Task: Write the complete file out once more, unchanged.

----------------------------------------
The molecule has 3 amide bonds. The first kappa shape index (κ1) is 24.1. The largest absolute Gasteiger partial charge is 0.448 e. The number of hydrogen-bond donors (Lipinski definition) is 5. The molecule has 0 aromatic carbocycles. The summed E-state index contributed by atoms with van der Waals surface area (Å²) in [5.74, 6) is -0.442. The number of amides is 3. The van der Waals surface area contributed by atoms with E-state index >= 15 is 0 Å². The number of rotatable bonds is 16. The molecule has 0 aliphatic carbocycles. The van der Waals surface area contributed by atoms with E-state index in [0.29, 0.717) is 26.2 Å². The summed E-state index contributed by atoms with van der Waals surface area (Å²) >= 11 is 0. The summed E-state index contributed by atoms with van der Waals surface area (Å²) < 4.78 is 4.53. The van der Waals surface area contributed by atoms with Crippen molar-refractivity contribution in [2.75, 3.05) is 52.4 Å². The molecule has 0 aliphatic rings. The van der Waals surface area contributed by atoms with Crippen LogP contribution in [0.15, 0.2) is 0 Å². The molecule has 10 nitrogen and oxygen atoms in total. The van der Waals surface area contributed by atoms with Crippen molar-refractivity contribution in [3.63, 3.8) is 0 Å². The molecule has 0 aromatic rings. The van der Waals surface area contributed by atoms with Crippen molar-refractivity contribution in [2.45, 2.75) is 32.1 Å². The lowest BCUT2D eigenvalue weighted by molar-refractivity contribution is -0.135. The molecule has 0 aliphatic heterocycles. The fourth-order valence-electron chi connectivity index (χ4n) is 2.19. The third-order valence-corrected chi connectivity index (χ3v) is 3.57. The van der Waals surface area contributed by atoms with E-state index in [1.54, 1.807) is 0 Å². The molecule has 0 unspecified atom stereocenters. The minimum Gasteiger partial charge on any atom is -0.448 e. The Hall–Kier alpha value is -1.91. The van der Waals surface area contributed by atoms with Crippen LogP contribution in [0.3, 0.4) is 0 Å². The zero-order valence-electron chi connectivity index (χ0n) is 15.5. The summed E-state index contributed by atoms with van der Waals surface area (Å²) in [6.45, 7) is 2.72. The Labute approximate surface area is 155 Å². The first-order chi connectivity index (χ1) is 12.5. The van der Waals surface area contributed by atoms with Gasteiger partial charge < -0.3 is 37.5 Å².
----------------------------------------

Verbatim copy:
The molecule has 3 amide bonds. The first kappa shape index (κ1) is 24.1. The largest absolute Gasteiger partial charge is 0.448 e. The number of hydrogen-bond donors (Lipinski definition) is 5. The molecule has 0 aromatic carbocycles. The summed E-state index contributed by atoms with van der Waals surface area (Å²) in [5.74, 6) is -0.442. The number of amides is 3. The van der Waals surface area contributed by atoms with E-state index >= 15 is 0 Å². The number of rotatable bonds is 16. The molecule has 0 aliphatic carbocycles. The van der Waals surface area contributed by atoms with E-state index in [0.29, 0.717) is 26.2 Å². The summed E-state index contributed by atoms with van der Waals surface area (Å²) >= 11 is 0. The summed E-state index contributed by atoms with van der Waals surface area (Å²) < 4.78 is 4.53. The van der Waals surface area contributed by atoms with Crippen molar-refractivity contribution in [2.75, 3.05) is 52.4 Å². The molecule has 0 aliphatic rings. The van der Waals surface area contributed by atoms with Crippen LogP contribution in [0.15, 0.2) is 0 Å². The molecule has 10 nitrogen and oxygen atoms in total. The van der Waals surface area contributed by atoms with Crippen molar-refractivity contribution in [3.63, 3.8) is 0 Å². The molecule has 0 aromatic rings. The van der Waals surface area contributed by atoms with Crippen molar-refractivity contribution in [2.45, 2.75) is 32.1 Å². The lowest BCUT2D eigenvalue weighted by molar-refractivity contribution is -0.135. The molecule has 0 aliphatic heterocycles. The fourth-order valence-electron chi connectivity index (χ4n) is 2.19. The third-order valence-corrected chi connectivity index (χ3v) is 3.57. The van der Waals surface area contributed by atoms with E-state index in [1.54, 1.807) is 0 Å². The molecule has 0 unspecified atom stereocenters. The minimum Gasteiger partial charge on any atom is -0.448 e. The Hall–Kier alpha value is -1.91. The van der Waals surface area contributed by atoms with Crippen LogP contribution in [0.3, 0.4) is 0 Å². The zero-order valence-electron chi connectivity index (χ0n) is 15.5. The summed E-state index contributed by atoms with van der Waals surface area (Å²) in [6.45, 7) is 2.72. The Labute approximate surface area is 155 Å². The first-order chi connectivity index (χ1) is 12.5. The van der Waals surface area contributed by atoms with Gasteiger partial charge < -0.3 is 37.5 Å².